Parise Carmichael-Murphy

Parise Carmichael-Murphy

Parise Carmichael-Murphy completed a BA (Hons) in Early Years and Childhood Studies in 2014 and an MSc in Psychology (conversion award) in 2017, both at Manchester Metropolitan University. Now, Parise is in the final year of a PhD Education at The University of Manchester; her thesis seeks to understand the social determinants of adolescent boys’ mental health and wellbeing in education.


Parise has recently joined the Youth Mental Health Research Unit as a Research Associate / Trial Manager. She is working on Motiv8 – a weight management intervention for forensic inpatient services and Y-Health – a physical health study of young people in inpatient mental health services and is the lead for the inclusivity workstream for BART II


Parise has worked on a number of research projects including to improve the wellbeing and mental health of young people in schools, to understand how teachers support international students in higher education, to explore higher education student experiences of campus security., and to improve access to Clinical Psychology training for underrepresented groups.


Parise has an interest in educational psychology and lifelong learning. She is particularly interested in improving access to support during the transition from adolescence to young adulthood. She has worked with children and young people across the 0-25 age range as a room leader for children aged 0-5 in early years settings, a teaching assistant in specialist support secondary school, to promote Learner Voice for young adults with EHCPs (Education, Health and Care Plans) in a supported learning department of a further education college, and as a youth worker.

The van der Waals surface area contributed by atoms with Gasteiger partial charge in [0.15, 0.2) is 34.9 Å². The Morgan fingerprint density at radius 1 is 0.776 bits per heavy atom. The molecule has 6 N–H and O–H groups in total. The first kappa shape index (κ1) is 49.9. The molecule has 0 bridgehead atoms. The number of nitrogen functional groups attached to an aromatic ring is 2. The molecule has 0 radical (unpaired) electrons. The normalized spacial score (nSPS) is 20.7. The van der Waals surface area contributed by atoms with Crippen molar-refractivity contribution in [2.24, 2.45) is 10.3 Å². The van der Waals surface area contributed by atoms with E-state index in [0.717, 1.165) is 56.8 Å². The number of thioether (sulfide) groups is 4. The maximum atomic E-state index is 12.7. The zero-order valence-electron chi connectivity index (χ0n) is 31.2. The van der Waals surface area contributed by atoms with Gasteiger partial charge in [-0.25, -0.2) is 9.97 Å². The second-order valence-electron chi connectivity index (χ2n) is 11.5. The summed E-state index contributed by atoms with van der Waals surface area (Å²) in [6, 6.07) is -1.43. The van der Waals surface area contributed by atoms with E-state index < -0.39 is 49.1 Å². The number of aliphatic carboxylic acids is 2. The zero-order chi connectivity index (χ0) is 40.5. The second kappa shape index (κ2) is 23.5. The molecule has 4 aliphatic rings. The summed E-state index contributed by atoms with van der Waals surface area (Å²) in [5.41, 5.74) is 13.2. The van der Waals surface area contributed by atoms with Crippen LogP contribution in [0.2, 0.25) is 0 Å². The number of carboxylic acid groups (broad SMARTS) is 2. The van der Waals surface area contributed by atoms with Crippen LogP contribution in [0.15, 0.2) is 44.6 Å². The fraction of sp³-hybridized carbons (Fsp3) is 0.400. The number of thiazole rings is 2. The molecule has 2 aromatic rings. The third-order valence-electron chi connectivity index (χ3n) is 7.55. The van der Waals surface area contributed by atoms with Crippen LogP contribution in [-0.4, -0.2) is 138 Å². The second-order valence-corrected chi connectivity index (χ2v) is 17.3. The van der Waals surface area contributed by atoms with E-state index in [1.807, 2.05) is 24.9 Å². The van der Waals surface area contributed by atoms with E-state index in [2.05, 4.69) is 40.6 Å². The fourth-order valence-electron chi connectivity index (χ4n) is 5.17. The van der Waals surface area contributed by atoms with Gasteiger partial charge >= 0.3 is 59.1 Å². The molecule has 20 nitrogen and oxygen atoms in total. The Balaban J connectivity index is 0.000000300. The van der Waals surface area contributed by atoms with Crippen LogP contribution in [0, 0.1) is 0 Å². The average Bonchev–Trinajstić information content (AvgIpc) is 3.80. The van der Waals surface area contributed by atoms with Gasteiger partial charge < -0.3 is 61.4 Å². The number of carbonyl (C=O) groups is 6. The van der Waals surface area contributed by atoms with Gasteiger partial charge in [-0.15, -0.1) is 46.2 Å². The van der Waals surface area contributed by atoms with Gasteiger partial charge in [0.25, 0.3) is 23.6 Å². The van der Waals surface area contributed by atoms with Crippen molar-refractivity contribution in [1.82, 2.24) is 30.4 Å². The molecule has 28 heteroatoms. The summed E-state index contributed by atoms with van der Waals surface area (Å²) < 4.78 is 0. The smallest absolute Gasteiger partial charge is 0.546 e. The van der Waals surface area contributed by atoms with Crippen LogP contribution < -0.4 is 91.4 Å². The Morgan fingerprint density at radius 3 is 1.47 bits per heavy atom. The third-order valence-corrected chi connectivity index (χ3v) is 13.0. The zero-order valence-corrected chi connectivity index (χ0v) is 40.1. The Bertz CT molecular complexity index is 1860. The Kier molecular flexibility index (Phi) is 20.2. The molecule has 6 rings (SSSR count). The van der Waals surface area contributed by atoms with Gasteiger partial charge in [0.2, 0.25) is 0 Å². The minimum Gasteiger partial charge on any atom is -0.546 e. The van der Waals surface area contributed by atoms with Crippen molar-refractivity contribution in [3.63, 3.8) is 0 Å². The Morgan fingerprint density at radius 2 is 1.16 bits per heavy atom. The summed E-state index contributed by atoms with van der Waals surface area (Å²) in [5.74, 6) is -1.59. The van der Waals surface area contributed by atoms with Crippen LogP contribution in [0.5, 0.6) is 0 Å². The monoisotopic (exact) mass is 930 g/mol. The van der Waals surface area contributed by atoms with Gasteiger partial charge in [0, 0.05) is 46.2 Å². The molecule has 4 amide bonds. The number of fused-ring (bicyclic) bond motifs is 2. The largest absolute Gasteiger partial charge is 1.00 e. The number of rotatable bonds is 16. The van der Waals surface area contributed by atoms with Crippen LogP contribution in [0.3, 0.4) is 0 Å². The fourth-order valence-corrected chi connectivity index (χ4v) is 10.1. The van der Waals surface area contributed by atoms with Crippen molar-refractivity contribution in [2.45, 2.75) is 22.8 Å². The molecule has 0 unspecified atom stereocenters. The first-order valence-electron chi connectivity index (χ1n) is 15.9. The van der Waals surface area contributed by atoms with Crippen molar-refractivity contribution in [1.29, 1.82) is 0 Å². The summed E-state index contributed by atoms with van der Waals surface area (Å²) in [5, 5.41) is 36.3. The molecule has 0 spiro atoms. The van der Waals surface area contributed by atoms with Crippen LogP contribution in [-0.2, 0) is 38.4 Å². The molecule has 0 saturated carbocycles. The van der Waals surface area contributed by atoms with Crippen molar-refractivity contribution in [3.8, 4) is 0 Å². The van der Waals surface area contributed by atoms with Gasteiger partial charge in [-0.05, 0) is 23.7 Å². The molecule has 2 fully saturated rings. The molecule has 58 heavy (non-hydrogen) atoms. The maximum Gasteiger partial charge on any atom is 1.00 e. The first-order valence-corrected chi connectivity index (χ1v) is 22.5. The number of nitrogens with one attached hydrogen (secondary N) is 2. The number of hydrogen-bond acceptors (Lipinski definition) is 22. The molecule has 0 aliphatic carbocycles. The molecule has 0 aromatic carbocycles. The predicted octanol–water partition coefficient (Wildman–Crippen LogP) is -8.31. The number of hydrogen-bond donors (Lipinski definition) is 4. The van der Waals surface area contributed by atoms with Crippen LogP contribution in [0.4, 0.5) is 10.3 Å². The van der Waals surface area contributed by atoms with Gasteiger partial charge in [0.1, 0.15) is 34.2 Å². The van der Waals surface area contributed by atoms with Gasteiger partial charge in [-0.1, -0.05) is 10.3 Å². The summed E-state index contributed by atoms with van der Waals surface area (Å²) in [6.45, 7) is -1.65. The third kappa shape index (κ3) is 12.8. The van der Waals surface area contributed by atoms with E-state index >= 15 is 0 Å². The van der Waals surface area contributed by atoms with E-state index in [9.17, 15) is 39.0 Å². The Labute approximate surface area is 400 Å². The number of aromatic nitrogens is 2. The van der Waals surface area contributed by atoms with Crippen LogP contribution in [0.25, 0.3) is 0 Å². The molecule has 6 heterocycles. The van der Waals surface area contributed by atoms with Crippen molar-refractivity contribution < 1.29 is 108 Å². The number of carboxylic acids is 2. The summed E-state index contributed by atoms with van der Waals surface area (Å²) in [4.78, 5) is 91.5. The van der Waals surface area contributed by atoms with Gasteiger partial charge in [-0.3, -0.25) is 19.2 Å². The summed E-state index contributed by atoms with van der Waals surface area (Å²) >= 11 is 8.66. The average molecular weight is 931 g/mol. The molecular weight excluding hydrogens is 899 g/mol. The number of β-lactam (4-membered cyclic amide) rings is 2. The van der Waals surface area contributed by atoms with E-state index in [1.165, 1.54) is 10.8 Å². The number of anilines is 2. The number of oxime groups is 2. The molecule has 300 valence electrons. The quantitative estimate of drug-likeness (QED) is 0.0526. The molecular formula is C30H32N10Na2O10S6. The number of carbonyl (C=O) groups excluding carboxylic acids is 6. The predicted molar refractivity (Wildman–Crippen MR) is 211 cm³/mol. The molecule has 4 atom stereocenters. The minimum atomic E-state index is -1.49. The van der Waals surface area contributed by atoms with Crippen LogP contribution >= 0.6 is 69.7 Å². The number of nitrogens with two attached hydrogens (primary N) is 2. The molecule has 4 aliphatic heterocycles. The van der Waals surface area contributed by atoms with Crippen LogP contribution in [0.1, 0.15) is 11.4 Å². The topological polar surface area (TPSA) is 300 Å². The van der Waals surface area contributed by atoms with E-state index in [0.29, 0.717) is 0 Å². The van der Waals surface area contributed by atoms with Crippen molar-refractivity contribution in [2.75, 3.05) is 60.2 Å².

Parise is interested in understanding the relationships between mental health and experiences of social inequalities, particularly as they relate to age, gender and race or ethnicity. Parise recently co-authored an open resource for young people called ‘Hidden Histories: Black in Psychology’ that celebrates the contributions of Black people to the field of psychology and allied professions.

Outside of work, Parise enjoys listening to music and going to live music gigs.  

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